Like lots of people who have an abiding interest in music, there have been a few moments that I can single out as pivotal in drawing me in. When I was small much of what grabbed me was the exuberant fun of punk/post-punk/new wave etc. In my mid-teens I found jazz. I had hated the smooth swing and trad varieties I had heard before finding bop and the musics that desended from it.
Punk slapped me in the face and woke me up. Jazz was more of a slow impact, but it hit me. One of the really cool things about moving to New York City as a teenager was getting to go to clubs that had previously just been part of the names of live albums. New York felt like a jazz city in a way that London didn’t (it is but it’s a little more under the surface and I didn’t see it as a teenager).
Blue Train is the first jazz album I really fell in love with. I had heard a fair bit before including some great albums like Kind of Blue (that Coltrane contributes massively to also), but there was something about this album that grabbed me and it has stayed with me.
To be honest part of what grabbed me was the cover. This was the only album Trane made for Blue Note and the cover was designed by the amazing Reid Miles. Part of the reason jazz was so cool for me is down to him. The Blue Note covers are great design and go with the sounds that were being recorded in the late 50s and early 60s.
The band are off the hook amazing too. Coltrane is brilliant (Coltrane is always brilliant), but the rest of the band are playing superbly too. Lee Morgan on trumpet, Curtis Fuller on trombone and Kenny Drew on piano are all excellent. At the time I wanted to become a jazz bass player so it was the rhythm section that really caught my ear. Philly Joe Jones plays drums beautifully on the whole album from the up-tempo numbers through to the ballad and Paul Chambers bass playing is so good it’s just not fair. I can’t find a note of his on this album that I would want to change.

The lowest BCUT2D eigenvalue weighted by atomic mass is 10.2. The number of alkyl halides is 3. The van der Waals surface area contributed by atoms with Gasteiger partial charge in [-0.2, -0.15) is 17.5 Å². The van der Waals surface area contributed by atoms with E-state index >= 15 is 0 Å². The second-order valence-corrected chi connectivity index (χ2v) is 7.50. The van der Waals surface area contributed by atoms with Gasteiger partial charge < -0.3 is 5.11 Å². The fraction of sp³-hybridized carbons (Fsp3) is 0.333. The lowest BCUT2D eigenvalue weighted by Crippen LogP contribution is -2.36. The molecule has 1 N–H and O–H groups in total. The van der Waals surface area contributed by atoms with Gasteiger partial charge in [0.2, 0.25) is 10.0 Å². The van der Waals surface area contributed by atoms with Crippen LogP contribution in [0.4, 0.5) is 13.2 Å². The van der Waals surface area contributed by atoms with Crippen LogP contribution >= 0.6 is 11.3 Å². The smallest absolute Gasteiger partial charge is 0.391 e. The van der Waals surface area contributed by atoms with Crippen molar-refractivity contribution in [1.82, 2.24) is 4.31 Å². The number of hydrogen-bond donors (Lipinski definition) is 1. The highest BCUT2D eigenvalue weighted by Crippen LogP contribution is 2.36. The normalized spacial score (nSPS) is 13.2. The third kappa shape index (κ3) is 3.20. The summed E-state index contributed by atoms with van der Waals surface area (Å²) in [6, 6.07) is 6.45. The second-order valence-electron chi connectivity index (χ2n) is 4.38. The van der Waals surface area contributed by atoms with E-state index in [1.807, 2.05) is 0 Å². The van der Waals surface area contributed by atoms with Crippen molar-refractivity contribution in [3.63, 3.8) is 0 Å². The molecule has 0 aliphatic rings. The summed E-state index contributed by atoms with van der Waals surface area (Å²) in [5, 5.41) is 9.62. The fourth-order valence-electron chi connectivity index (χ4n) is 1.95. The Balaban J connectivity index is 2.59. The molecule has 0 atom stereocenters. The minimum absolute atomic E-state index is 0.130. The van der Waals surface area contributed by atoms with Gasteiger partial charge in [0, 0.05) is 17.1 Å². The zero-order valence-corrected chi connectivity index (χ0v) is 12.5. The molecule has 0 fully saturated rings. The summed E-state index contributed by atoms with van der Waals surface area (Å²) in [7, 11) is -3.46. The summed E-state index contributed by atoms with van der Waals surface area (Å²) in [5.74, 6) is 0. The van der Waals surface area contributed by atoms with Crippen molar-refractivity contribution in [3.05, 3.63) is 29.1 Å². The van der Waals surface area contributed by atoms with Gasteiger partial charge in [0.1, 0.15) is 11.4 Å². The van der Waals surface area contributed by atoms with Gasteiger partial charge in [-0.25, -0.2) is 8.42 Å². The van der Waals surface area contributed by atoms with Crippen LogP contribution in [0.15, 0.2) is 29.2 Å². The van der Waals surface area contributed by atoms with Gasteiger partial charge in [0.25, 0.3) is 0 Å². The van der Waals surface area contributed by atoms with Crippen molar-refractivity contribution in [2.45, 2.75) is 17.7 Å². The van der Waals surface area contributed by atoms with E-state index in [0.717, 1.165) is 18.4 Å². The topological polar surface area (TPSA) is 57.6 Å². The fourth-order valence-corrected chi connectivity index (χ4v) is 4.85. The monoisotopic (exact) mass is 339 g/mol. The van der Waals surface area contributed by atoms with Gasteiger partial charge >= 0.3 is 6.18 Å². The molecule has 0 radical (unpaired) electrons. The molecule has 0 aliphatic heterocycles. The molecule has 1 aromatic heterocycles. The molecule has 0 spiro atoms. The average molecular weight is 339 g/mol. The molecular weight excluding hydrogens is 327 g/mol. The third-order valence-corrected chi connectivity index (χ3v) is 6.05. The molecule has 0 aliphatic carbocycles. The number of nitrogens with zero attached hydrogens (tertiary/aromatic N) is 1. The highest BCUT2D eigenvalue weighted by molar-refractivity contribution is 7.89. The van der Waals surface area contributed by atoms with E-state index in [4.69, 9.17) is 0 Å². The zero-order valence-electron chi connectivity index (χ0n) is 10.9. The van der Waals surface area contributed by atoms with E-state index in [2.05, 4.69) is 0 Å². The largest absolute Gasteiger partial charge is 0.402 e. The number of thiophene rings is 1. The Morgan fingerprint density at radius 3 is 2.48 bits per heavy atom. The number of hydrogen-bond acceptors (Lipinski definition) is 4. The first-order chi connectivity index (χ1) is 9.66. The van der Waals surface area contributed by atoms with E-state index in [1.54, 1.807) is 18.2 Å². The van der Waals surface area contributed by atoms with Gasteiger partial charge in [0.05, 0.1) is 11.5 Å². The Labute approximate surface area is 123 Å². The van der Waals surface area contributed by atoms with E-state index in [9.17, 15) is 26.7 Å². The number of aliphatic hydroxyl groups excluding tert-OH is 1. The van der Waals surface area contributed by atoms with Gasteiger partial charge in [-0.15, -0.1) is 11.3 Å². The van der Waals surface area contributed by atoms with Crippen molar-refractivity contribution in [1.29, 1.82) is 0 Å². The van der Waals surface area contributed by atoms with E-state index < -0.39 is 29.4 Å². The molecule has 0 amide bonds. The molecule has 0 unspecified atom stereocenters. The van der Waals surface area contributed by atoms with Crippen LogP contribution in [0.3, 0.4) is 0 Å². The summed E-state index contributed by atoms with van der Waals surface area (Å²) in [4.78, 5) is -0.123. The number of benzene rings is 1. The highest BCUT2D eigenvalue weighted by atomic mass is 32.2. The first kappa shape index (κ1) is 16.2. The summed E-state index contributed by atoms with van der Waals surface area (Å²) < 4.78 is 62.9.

The recording by Rudy Van Gelder at his studio in scenic Hackensack NJ is so good. The mono vinyl is wonderful. The CD remasters are pretty good too. It’s a startlingly clear album to listen to. Lots of that is down to the players and arrangements, but much of it is due to the recording too.
The tunes are so good. There are four up-tempo numbers and I could not pick a favourite from them. My favourite is the one I listened to last. There is a standout tune on the album for me though and it’s the ballad I’m Old Fashioned. It’s the only tune on the album not written by Trane. It’s a Jerome Kern tune (originally with lyrics by Johnny Mercer) written for a film called You Were Never Lovelier starring Rita Hayworth and Fred Astaire.
Trane’s version of this song has stayed in my head for more than 35 years. It’s the fourth of five tracks on the album. Everything else is fairly hard bop and then there is this beautiful ballad. Trane plays the head alone and it is some of the most beautiful tenor sax playing I have ever heard. Trane doesn’t even really take a solo. From his rendition of the head solos pass through a trombone, piano and the song ends with Lee Morgan’s trumpet solo. It is a stunning recording.